4. Carl is seeing Fusion in a Beam. Alex Klein wanted to focus the ions along a beam. He had a startup in Boston from 2009 to 2011 to do this. I wonder if Dougs' Design follows this...

Tom Ligon
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Re: Fusioneer claims Q of 1.084

Post by Tom Ligon »

The name Alex Klein caught my attention. If this is the fellow who used to work for EMC2, he corresponded with Dr. Bussard. Alex's thinking on electrodynamic fusion was very close to Dr. Bussard's, and Doc told me. "I think we either need to hire him or kill him." He was smiling at the time, and the result was that we hired him.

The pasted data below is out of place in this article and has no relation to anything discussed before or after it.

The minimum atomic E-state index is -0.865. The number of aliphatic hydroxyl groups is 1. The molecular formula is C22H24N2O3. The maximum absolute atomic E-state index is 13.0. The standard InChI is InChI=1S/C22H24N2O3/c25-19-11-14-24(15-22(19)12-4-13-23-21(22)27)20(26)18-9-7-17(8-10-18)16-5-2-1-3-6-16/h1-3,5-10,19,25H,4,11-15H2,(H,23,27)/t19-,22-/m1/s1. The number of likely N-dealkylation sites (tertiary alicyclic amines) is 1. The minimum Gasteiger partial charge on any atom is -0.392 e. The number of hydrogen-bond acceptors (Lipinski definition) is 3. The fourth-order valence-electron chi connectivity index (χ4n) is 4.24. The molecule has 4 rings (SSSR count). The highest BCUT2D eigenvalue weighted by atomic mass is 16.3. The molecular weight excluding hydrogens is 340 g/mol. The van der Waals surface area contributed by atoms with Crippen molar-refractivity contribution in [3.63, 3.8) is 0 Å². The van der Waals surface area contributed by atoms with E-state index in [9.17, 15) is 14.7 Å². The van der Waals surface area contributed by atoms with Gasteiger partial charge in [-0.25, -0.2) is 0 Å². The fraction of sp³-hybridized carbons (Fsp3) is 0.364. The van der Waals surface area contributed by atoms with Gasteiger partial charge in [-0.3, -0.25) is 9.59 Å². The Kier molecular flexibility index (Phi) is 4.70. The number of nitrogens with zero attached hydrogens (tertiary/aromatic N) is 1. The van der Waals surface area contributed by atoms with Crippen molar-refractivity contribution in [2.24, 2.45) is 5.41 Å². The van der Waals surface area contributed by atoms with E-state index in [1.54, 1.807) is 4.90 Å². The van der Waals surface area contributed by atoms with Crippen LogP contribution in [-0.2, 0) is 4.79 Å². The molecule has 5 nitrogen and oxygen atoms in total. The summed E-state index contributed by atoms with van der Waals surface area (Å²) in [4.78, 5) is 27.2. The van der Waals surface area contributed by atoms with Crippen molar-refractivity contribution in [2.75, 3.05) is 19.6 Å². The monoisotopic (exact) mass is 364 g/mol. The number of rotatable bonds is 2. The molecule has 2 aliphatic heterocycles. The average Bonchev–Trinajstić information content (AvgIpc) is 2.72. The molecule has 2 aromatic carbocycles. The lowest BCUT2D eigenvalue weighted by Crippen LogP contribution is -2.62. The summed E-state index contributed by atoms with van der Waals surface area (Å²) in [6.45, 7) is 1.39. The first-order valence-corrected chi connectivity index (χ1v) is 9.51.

Clever fellow, although headstrong at times (a good trait if you know what you are doing). Like others associated with the project, he has had periods of doubt in which he thought it wouldn't work, so he's capable of a scientifically skeptical view even though he understands the merits of the approach.